Educated Boaters Will Protect Coastal Environment
GAINESVILLE—Educating the boaters on Florida’s crowded waterways will do more to preserve the fragile coastal ecosystem than regulating boaters, according to a study by a University of Florida researcher.
The study found boaters care about their environment and respond well to campaigns to educate them about sensitive seagrass beds and corals, said geography Professor Gustavo Antonini, a researcher with UF’s Sea Grant College and the Institute of Food and Agricultural Sciences.
For the past eight years, Antonini has been studying whether boaters will change how they use waterways when they are informed about the impact their vessels have on the environment.
“We found that, indeed, you can influence over half the boaters in how they anchor out,” Antonini said.
“Boaters are free-spirited individuals,” Antonini said. “But because of the threat to that free-spirited lifestyle, boaters are beginning to come together, to see how they can deal with environmental issues from a boater’s viewpoint.”
With almost 1 million recreational boats using Florida’s coastal waters, Antonini’s research could have far-reaching impacts, said Marion Clarke, Sea Grant assistant dean. P>”This is a new approach to regulation of environmental resources,” Clarke said. “This non-regulatory approach to waterway and anchorage management is unique. It basically provides a guide for self-imposed regulation.”
Regulatory approaches to keeping boats from anchoring in various locations left many boaters bewildered, Antonini said. Cities and counties were developing their own restrictions on where and how long a boat could anchor. A boater might be able to stay 24 hours offshore on one end of an island but at the other end would be able to stay only 12 hours before shoving off.
Few cities and counties, however, had the resources to enforce their anchorage regulations. Meanwhile, seagrass beds and corals in the most popular spots were getting torn up as anchors were dropped and pulled up.
“Boaters were anchoring in the wrong places and didn’t know they were impacting grasses and corals. They wouldn’t do that knowingly,” Antonini said. “So we’re giving them information on places to anchor and how many boats can anchor at each site without harming grasses and corals.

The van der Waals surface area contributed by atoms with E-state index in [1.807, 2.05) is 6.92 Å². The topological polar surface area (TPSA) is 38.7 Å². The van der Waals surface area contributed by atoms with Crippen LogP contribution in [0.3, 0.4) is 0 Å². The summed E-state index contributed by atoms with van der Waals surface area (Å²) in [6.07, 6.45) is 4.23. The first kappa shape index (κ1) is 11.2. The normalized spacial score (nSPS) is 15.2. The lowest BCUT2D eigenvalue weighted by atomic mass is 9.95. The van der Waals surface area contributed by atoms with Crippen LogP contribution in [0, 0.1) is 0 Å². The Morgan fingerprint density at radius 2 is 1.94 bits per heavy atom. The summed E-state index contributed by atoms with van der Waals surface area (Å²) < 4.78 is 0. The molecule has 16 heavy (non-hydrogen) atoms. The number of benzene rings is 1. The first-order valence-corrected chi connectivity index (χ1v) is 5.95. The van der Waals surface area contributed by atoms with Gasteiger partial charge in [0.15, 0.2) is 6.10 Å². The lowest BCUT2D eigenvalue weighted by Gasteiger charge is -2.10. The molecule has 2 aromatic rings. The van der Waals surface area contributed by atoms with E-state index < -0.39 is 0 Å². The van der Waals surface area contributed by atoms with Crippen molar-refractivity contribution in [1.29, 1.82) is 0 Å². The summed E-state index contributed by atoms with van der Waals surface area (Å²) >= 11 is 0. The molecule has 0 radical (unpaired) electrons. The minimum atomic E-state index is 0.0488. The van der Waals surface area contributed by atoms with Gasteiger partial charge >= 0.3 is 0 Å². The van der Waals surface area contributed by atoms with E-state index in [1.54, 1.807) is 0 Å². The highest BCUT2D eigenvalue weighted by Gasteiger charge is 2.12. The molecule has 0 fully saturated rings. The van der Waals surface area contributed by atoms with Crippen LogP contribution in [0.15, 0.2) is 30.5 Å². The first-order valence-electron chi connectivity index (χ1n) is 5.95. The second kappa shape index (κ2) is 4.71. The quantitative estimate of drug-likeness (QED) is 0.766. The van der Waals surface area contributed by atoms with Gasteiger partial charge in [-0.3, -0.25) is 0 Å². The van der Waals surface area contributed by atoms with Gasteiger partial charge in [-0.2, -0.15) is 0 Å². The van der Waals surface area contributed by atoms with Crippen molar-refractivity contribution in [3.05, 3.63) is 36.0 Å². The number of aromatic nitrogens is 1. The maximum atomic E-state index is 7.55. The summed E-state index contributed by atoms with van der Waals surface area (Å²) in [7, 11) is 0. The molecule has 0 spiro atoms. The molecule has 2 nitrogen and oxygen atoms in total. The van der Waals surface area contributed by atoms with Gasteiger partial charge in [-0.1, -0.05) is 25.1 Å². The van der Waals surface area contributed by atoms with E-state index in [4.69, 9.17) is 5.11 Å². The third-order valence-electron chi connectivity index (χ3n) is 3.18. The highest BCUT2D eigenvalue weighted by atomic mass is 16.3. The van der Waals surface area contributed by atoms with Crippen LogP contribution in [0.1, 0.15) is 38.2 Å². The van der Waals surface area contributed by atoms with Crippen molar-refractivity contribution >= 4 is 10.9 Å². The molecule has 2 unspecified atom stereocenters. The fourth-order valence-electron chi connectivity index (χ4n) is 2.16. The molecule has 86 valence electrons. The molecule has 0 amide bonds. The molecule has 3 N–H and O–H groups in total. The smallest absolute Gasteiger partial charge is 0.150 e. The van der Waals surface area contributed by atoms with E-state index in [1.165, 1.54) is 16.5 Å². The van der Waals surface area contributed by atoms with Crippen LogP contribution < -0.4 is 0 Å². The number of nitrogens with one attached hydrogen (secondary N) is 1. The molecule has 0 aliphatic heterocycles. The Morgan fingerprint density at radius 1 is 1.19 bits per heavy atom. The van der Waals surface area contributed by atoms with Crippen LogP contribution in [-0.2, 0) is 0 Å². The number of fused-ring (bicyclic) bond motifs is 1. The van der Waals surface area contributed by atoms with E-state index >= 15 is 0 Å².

“We’re not just asking them to make safety decisions, but environmental decisions as well. That’s new,” Antonini said.
The study of anchorage locations extends from lower Tampa Bay to Marco Island. As part of the study, Antonini has collaborated with BAIL, the Boaters’ Action and Information League, and other agencies to prepare and distribute to Southwest Florida boaters a guidebook to 47 anchorages in the study area.
The book contains maps of anchorage locations, discusses environmentally safe anchoring practices and even includes some folksy advice on marine manners.
Antonini notes that in some anchorage locations, even as few as 10 boats could be stressful to the environment. Seagrass beds serve as a nursery for fish as long as they are safe from propellers and anchors.
Based on this baseline research, the state Department of Environmental Protection signed an agreement in 1995 endorsing a five-year pilot program that includes boater education, and management and monitoring of the Southwest Florida anchorages.
“We’ve exported onto the water many of our social ills, like congestion. But we can’t deal with this problem by enforcement alone,” Antonini said. “The best way is to try to educate 90 or so percent of the boaters who, if armed with the right information, will make the right decisions. They want their kids to enjoy what they are enjoying now.”
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